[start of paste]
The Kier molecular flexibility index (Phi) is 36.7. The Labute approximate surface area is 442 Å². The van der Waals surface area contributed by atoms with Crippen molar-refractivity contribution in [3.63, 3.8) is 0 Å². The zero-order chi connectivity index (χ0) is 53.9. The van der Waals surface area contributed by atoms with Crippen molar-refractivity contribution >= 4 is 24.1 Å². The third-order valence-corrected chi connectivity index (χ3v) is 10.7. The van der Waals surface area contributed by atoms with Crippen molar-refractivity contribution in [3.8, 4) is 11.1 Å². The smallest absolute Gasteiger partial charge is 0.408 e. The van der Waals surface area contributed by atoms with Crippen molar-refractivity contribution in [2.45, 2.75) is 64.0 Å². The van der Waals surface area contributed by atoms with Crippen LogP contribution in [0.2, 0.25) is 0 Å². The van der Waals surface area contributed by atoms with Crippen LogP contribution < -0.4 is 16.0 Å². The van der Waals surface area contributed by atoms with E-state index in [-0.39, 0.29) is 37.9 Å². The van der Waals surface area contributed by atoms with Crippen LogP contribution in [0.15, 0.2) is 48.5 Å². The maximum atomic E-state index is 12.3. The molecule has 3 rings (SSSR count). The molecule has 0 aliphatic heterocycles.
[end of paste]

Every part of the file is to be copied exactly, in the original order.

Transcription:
The Kier molecular flexibility index (Phi) is 36.7. The Labute approximate surface area is 442 Å². The van der Waals surface area contributed by atoms with Crippen molar-refractivity contribution in [3.63, 3.8) is 0 Å². The zero-order chi connectivity index (χ0) is 53.9. The van der Waals surface area contributed by atoms with Crippen molar-refractivity contribution >= 4 is 24.1 Å². The third-order valence-corrected chi connectivity index (χ3v) is 10.7. The van der Waals surface area contributed by atoms with Crippen molar-refractivity contribution in [3.8, 4) is 11.1 Å². The smallest absolute Gasteiger partial charge is 0.408 e. The van der Waals surface area contributed by atoms with Crippen molar-refractivity contribution in [2.45, 2.75) is 64.0 Å². The van der Waals surface area contributed by atoms with Crippen LogP contribution in [0.2, 0.25) is 0 Å². The van der Waals surface area contributed by atoms with Crippen LogP contribution < -0.4 is 16.0 Å². The van der Waals surface area contributed by atoms with E-state index in [-0.39, 0.29) is 37.9 Å². The van der Waals surface area contributed by atoms with Crippen LogP contribution in [0.15, 0.2) is 48.5 Å². The maximum atomic E-state index is 12.3. The molecule has 3 rings (SSSR count). The molecule has 0 aliphatic heterocycles.